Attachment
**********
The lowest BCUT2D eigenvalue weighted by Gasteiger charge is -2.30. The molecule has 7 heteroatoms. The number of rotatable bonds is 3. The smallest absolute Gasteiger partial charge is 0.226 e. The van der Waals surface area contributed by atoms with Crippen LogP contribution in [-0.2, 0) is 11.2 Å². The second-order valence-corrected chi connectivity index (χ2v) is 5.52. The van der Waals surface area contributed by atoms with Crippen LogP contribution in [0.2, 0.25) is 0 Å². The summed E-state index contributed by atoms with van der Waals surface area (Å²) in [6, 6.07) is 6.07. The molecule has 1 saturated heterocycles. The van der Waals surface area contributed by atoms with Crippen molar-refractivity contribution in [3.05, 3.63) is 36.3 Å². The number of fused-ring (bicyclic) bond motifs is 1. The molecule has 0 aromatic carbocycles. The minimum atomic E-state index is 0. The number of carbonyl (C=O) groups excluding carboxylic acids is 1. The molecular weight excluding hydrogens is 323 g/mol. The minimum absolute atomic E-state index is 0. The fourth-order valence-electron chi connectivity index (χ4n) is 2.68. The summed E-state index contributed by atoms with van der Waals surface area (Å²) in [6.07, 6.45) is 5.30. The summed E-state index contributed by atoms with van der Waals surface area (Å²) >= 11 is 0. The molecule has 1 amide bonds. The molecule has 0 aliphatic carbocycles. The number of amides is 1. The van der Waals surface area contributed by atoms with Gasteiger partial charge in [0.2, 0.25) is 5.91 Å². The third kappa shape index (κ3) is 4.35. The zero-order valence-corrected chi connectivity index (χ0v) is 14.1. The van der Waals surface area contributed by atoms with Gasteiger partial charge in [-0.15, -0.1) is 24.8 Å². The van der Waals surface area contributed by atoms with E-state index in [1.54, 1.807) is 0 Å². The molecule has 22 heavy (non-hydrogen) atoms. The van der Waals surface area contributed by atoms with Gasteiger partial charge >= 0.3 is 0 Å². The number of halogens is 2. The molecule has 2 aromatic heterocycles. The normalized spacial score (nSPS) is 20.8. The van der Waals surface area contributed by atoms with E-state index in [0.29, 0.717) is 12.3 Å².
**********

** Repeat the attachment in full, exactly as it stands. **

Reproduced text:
The lowest BCUT2D eigenvalue weighted by Gasteiger charge is -2.30. The molecule has 7 heteroatoms. The number of rotatable bonds is 3. The smallest absolute Gasteiger partial charge is 0.226 e. The van der Waals surface area contributed by atoms with Crippen LogP contribution in [-0.2, 0) is 11.2 Å². The second-order valence-corrected chi connectivity index (χ2v) is 5.52. The van der Waals surface area contributed by atoms with Crippen LogP contribution in [0.2, 0.25) is 0 Å². The summed E-state index contributed by atoms with van der Waals surface area (Å²) in [6, 6.07) is 6.07. The molecule has 1 saturated heterocycles. The van der Waals surface area contributed by atoms with Crippen molar-refractivity contribution in [3.05, 3.63) is 36.3 Å². The number of fused-ring (bicyclic) bond motifs is 1. The molecule has 0 aromatic carbocycles. The minimum atomic E-state index is 0. The number of carbonyl (C=O) groups excluding carboxylic acids is 1. The molecular weight excluding hydrogens is 323 g/mol. The minimum absolute atomic E-state index is 0. The fourth-order valence-electron chi connectivity index (χ4n) is 2.68. The summed E-state index contributed by atoms with van der Waals surface area (Å²) in [6.07, 6.45) is 5.30. The summed E-state index contributed by atoms with van der Waals surface area (Å²) >= 11 is 0. The molecule has 1 amide bonds. The molecule has 0 aliphatic carbocycles. The number of amides is 1. The van der Waals surface area contributed by atoms with Gasteiger partial charge in [0.2, 0.25) is 5.91 Å². The third kappa shape index (κ3) is 4.35. The zero-order valence-corrected chi connectivity index (χ0v) is 14.1. The van der Waals surface area contributed by atoms with Gasteiger partial charge in [-0.15, -0.1) is 24.8 Å². The van der Waals surface area contributed by atoms with E-state index in [1.54, 1.807) is 0 Å². The molecule has 22 heavy (non-hydrogen) atoms. The van der Waals surface area contributed by atoms with Gasteiger partial charge >= 0.3 is 0 Å². The number of halogens is 2. The molecule has 2 aromatic heterocycles. The normalized spacial score (nSPS) is 20.8. The van der Waals surface area contributed by atoms with E-state index in [0.29, 0.717) is 12.3 Å².